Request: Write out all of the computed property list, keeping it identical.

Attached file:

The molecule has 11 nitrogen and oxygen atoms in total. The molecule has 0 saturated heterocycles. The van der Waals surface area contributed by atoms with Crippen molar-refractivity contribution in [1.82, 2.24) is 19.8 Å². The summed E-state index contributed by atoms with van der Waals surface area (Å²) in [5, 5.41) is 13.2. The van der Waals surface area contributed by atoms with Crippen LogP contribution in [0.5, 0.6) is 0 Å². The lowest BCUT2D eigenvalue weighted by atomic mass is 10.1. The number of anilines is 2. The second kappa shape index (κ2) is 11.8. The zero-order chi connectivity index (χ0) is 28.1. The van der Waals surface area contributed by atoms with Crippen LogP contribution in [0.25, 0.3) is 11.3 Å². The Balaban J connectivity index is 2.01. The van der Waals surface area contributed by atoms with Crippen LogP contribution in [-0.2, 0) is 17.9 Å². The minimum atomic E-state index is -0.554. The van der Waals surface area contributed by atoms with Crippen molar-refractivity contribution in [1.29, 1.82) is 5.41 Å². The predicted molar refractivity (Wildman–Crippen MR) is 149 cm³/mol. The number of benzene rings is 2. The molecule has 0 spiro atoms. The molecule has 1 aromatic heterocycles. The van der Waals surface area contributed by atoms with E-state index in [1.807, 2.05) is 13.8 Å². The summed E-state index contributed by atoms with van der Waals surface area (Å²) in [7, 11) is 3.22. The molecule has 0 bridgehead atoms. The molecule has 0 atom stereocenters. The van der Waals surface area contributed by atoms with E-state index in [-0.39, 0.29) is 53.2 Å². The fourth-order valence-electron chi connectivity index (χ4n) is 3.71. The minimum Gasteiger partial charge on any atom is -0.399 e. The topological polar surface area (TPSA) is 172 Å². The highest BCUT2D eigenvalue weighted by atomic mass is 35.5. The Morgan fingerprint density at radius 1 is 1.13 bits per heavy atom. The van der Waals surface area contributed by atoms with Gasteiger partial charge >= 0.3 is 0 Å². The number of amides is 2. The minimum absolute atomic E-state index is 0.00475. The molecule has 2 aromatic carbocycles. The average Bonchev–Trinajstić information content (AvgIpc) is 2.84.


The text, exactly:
The molecule has 11 nitrogen and oxygen atoms in total. The molecule has 0 saturated heterocycles. The van der Waals surface area contributed by atoms with Crippen molar-refractivity contribution in [1.82, 2.24) is 19.8 Å². The summed E-state index contributed by atoms with van der Waals surface area (Å²) in [5, 5.41) is 13.2. The van der Waals surface area contributed by atoms with Crippen LogP contribution in [0.5, 0.6) is 0 Å². The lowest BCUT2D eigenvalue weighted by atomic mass is 10.1. The number of anilines is 2. The second kappa shape index (κ2) is 11.8. The zero-order chi connectivity index (χ0) is 28.1. The van der Waals surface area contributed by atoms with Crippen LogP contribution in [0.25, 0.3) is 11.3 Å². The Balaban J connectivity index is 2.01. The van der Waals surface area contributed by atoms with Crippen LogP contribution in [-0.2, 0) is 17.9 Å². The minimum atomic E-state index is -0.554. The van der Waals surface area contributed by atoms with Crippen molar-refractivity contribution in [1.29, 1.82) is 5.41 Å². The predicted molar refractivity (Wildman–Crippen MR) is 149 cm³/mol. The number of benzene rings is 2. The molecule has 0 spiro atoms. The molecule has 1 aromatic heterocycles. The van der Waals surface area contributed by atoms with E-state index in [1.807, 2.05) is 13.8 Å². The summed E-state index contributed by atoms with van der Waals surface area (Å²) in [7, 11) is 3.22. The molecule has 0 bridgehead atoms. The molecule has 0 atom stereocenters. The van der Waals surface area contributed by atoms with E-state index in [-0.39, 0.29) is 53.2 Å². The fourth-order valence-electron chi connectivity index (χ4n) is 3.71. The minimum Gasteiger partial charge on any atom is -0.399 e. The topological polar surface area (TPSA) is 172 Å². The highest BCUT2D eigenvalue weighted by atomic mass is 35.5. The Morgan fingerprint density at radius 1 is 1.13 bits per heavy atom. The van der Waals surface area contributed by atoms with Gasteiger partial charge >= 0.3 is 0 Å². The number of amides is 2. The minimum absolute atomic E-state index is 0.00475. The molecule has 2 aromatic carbocycles. The average Bonchev–Trinajstić information content (AvgIpc) is 2.84.